Press release: People with cancer have over 60 individual fears and concerns, says RedArc

People who are living with cancer can have many separate fears and concerns according to research* by RedArc which identified 62, showing just how complicated it can be to offer support for employees and individuals with cancer. Whist treatment and prognosis obviously weigh heavily on the individual’s mind, other issues add to the mental strain of the diagnosis itself, including:

  • Body image
  • Caring for pets
  • Employment rights
  • Fatigue
  • Finances
  • Funeral arrangements
  • Making a will
  • Loneliness
  • Looking after family
  • Recurrence of illness
  • Sexual function and intimacy
  • Side effects
  • Upsetting people

Christine Husbands, managing director for RedArc says: “When someone is diagnosed with cancer they will have a huge variety of concerns, and whilst NHS cancer care is generally excellent, patients worry about wasting doctors’ time in asking too many questions. If the individual doesn’t have family and friends to talk to, or feels uncomfortable discussing their concerns with those closest to them, mental health issues can arise. In fact, according to Macmillan research**, as many as two thirds of people living with the disease can develop a mental health condition, which is clearly not conducive to recovery or being receptive to treatment.”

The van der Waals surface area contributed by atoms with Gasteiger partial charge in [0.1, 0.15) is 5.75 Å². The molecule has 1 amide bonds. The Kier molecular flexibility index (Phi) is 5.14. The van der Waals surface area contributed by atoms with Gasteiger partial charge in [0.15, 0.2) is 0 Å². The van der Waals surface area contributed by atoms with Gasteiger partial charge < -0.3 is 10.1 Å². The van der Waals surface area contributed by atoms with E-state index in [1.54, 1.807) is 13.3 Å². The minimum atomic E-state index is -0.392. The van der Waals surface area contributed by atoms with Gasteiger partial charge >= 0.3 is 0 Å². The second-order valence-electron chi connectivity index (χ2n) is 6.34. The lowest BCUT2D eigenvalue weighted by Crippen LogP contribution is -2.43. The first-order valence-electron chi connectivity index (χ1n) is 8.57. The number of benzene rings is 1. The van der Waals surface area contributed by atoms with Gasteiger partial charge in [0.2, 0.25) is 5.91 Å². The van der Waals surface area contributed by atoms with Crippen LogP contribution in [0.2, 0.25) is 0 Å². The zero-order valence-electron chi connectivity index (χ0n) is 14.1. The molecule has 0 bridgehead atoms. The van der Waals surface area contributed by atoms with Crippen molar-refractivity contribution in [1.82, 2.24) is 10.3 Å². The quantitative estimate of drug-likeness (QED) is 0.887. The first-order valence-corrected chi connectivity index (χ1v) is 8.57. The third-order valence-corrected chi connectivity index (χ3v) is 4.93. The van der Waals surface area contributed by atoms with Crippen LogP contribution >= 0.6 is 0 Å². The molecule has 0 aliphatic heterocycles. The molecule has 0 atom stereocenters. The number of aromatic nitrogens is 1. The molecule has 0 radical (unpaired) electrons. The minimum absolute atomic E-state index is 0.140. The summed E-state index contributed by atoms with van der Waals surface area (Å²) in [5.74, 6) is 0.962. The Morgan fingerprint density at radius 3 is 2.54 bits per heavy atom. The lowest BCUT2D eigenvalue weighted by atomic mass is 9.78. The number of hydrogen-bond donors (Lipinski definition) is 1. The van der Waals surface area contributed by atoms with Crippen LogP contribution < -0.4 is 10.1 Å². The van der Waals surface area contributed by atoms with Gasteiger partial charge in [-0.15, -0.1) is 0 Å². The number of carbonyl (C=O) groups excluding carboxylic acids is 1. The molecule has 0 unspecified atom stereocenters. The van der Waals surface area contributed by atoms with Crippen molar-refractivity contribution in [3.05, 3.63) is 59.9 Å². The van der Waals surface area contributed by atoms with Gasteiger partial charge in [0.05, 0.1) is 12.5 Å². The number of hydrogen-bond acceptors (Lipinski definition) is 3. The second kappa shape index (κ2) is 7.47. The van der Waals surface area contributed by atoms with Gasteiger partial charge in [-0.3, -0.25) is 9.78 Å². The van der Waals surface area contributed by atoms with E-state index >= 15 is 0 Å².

Providing third-party nurse advisory services is hugely valued by people diagnosed with cancer as they are able to receive the emotional and practical support they need from an independent source. This can include getting a better understanding of their condition, treatment & management; sign-posting to self help groups, therapies and counselling; support in sourcing equipment and arranging domiciliary care.

This might be offered via group risk insurance products and EAPs to employees in the workplace, or as part of other insurance products offered directly to individuals. In RedArc’s experience, most cancer cases (two thirds) that are referred to their third-party nurse services do so via critical illness policies.

Christine Husbands concluded: “Many insurers now recognise that during times of serious illness, providing financial support alone is not adequate and they need and want to go further. Insurers looking to offer a more holistic health and wellbeing service are differentiating their proposition by designing and promoting products that offer emotional and practical support – in addition to financial support. Those that do, find that their services are more highly valued and utilised. This benefits their clients, and insurers are ultimately rewarded with higher retention rates.


*Research conducted over the past 12 months based on 952 cancer cases.

**Macmillan’s Warning Signs Report published in February 2017 based on data collected from 1,020 adults with a previous cancer diagnosis.